Science (New York, N.Y.)  2011;331(6017):555-561.
We describe the draft genome of the microcrustacean Daphnia pulex, which is only 200 Mb and contains at least 30,907 genes. The high gene count is a consequence of an elevated rate of gene duplication resulting in tandem gene clusters. More than 1/3 of Daphnia’s genes have no detectable homologs in any other available proteome, and the most amplified gene families are specific to the Daphnia lineage. The co-expansion of gene families interacting within metabolic pathways suggests that the maintenance of duplicated genes is not random, and the analysis of gene expression under different environmental conditions reveals that numerous paralogs acquire divergent expression patterns soon after duplication. Daphnia-specific genes – including many additional loci within sequenced regions that are otherwise devoid of annotations – are the most responsive genes to ecological challenges.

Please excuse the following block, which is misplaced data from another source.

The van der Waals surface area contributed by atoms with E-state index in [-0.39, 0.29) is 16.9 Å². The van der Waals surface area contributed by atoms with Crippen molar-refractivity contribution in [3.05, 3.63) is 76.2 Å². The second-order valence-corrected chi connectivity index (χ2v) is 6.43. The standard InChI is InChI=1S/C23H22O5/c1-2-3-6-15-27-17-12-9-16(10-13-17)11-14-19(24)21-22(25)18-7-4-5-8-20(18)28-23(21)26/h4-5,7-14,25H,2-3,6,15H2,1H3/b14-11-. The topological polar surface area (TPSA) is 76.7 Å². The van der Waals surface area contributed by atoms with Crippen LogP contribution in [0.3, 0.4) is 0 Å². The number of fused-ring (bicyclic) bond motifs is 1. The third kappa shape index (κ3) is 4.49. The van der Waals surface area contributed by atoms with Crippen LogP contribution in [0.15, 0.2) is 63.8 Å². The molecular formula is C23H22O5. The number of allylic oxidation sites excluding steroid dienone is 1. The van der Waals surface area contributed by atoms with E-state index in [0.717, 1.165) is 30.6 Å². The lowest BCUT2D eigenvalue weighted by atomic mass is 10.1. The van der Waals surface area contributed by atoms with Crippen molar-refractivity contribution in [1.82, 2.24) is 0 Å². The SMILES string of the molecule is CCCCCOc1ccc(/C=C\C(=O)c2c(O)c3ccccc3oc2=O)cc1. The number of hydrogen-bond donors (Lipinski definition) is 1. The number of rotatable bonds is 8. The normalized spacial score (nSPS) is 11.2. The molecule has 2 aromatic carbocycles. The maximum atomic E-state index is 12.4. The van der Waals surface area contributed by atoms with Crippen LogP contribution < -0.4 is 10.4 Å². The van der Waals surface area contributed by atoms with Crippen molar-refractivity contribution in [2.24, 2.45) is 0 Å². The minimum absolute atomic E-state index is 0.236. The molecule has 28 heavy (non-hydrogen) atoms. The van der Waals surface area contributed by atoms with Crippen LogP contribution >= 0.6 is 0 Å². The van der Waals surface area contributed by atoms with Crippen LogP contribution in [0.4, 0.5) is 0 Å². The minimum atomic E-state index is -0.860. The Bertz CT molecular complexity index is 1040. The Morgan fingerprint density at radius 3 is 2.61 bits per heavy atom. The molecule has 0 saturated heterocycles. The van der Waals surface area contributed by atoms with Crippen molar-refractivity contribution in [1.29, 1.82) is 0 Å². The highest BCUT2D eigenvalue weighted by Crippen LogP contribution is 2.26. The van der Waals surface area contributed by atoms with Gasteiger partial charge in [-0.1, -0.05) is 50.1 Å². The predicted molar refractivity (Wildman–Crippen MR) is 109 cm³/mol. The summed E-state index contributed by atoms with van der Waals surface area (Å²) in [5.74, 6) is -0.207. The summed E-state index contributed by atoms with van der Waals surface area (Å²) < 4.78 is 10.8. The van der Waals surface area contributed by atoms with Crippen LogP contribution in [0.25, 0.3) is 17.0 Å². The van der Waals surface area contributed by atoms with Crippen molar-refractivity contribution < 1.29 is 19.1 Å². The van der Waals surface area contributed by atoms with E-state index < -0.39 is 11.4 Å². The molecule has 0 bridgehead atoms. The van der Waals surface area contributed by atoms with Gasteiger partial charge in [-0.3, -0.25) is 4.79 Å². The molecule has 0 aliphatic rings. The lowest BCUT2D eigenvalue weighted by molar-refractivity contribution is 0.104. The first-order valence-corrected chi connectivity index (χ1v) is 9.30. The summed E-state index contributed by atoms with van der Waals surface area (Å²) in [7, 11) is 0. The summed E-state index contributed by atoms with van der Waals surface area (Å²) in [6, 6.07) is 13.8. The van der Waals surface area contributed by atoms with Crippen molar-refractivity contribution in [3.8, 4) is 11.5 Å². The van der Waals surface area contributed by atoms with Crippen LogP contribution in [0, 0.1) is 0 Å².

PMCID: PMC3529199  PMID: 21292972
7.  A framework for human microbiome research